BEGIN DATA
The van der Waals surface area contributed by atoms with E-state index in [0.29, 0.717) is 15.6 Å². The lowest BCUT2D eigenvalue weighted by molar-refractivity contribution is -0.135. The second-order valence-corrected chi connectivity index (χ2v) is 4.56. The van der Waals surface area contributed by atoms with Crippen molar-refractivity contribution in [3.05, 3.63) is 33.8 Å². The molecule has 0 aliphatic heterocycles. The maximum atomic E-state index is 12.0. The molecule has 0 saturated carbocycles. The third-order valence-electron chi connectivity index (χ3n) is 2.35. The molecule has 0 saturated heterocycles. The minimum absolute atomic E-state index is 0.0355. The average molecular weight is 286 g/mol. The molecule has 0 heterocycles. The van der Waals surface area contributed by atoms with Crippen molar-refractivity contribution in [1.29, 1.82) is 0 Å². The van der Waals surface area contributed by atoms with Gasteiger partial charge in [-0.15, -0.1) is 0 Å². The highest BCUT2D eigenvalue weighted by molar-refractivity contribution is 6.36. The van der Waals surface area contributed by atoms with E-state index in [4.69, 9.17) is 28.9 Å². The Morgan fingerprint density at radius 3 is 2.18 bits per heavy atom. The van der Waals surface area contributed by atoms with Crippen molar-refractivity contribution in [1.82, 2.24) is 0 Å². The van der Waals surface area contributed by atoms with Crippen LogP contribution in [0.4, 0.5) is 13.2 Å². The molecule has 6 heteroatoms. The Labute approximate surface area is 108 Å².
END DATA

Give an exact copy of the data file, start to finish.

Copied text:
The van der Waals surface area contributed by atoms with E-state index in [0.29, 0.717) is 15.6 Å². The lowest BCUT2D eigenvalue weighted by molar-refractivity contribution is -0.135. The second-order valence-corrected chi connectivity index (χ2v) is 4.56. The van der Waals surface area contributed by atoms with Crippen molar-refractivity contribution in [3.05, 3.63) is 33.8 Å². The molecule has 0 aliphatic heterocycles. The maximum atomic E-state index is 12.0. The molecule has 0 saturated carbocycles. The third-order valence-electron chi connectivity index (χ3n) is 2.35. The molecule has 0 saturated heterocycles. The minimum absolute atomic E-state index is 0.0355. The average molecular weight is 286 g/mol. The molecule has 0 heterocycles. The van der Waals surface area contributed by atoms with Crippen molar-refractivity contribution in [1.29, 1.82) is 0 Å². The van der Waals surface area contributed by atoms with Gasteiger partial charge in [-0.15, -0.1) is 0 Å². The highest BCUT2D eigenvalue weighted by molar-refractivity contribution is 6.36. The van der Waals surface area contributed by atoms with E-state index in [4.69, 9.17) is 28.9 Å². The Morgan fingerprint density at radius 3 is 2.18 bits per heavy atom. The van der Waals surface area contributed by atoms with Crippen molar-refractivity contribution in [1.82, 2.24) is 0 Å². The van der Waals surface area contributed by atoms with Crippen LogP contribution in [0.4, 0.5) is 13.2 Å². The molecule has 6 heteroatoms. The Labute approximate surface area is 108 Å².